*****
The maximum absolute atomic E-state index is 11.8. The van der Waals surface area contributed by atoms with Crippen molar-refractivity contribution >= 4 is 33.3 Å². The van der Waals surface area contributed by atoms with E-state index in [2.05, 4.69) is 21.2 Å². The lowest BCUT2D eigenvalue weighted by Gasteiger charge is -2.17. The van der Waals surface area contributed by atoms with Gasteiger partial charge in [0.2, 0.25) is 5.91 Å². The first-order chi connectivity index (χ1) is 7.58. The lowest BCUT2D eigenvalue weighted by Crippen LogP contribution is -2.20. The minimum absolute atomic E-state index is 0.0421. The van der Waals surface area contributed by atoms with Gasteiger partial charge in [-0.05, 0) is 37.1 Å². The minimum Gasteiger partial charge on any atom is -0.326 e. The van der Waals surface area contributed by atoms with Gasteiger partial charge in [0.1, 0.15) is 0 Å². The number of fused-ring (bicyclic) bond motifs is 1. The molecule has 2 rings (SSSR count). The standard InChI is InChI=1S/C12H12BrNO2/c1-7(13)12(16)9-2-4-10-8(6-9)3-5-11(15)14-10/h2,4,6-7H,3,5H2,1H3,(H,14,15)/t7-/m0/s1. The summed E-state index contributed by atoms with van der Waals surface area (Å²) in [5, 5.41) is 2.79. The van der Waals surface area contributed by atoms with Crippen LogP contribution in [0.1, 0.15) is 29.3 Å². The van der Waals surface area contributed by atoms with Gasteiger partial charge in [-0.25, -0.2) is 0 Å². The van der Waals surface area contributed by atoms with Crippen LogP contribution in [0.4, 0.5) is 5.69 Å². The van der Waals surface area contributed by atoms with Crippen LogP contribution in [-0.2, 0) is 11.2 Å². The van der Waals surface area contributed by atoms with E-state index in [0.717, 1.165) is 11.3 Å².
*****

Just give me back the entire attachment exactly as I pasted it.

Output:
The maximum absolute atomic E-state index is 11.8. The van der Waals surface area contributed by atoms with Crippen molar-refractivity contribution >= 4 is 33.3 Å². The van der Waals surface area contributed by atoms with E-state index in [2.05, 4.69) is 21.2 Å². The lowest BCUT2D eigenvalue weighted by Gasteiger charge is -2.17. The van der Waals surface area contributed by atoms with Gasteiger partial charge in [0.2, 0.25) is 5.91 Å². The first-order chi connectivity index (χ1) is 7.58. The lowest BCUT2D eigenvalue weighted by Crippen LogP contribution is -2.20. The minimum absolute atomic E-state index is 0.0421. The van der Waals surface area contributed by atoms with Gasteiger partial charge in [-0.05, 0) is 37.1 Å². The minimum Gasteiger partial charge on any atom is -0.326 e. The van der Waals surface area contributed by atoms with Gasteiger partial charge in [0.1, 0.15) is 0 Å². The number of fused-ring (bicyclic) bond motifs is 1. The molecule has 2 rings (SSSR count). The standard InChI is InChI=1S/C12H12BrNO2/c1-7(13)12(16)9-2-4-10-8(6-9)3-5-11(15)14-10/h2,4,6-7H,3,5H2,1H3,(H,14,15)/t7-/m0/s1. The summed E-state index contributed by atoms with van der Waals surface area (Å²) in [5, 5.41) is 2.79. The van der Waals surface area contributed by atoms with Crippen LogP contribution in [0.1, 0.15) is 29.3 Å². The van der Waals surface area contributed by atoms with Gasteiger partial charge in [-0.25, -0.2) is 0 Å². The van der Waals surface area contributed by atoms with Crippen LogP contribution in [0.4, 0.5) is 5.69 Å². The van der Waals surface area contributed by atoms with Crippen LogP contribution in [-0.2, 0) is 11.2 Å². The van der Waals surface area contributed by atoms with E-state index in [0.717, 1.165) is 11.3 Å².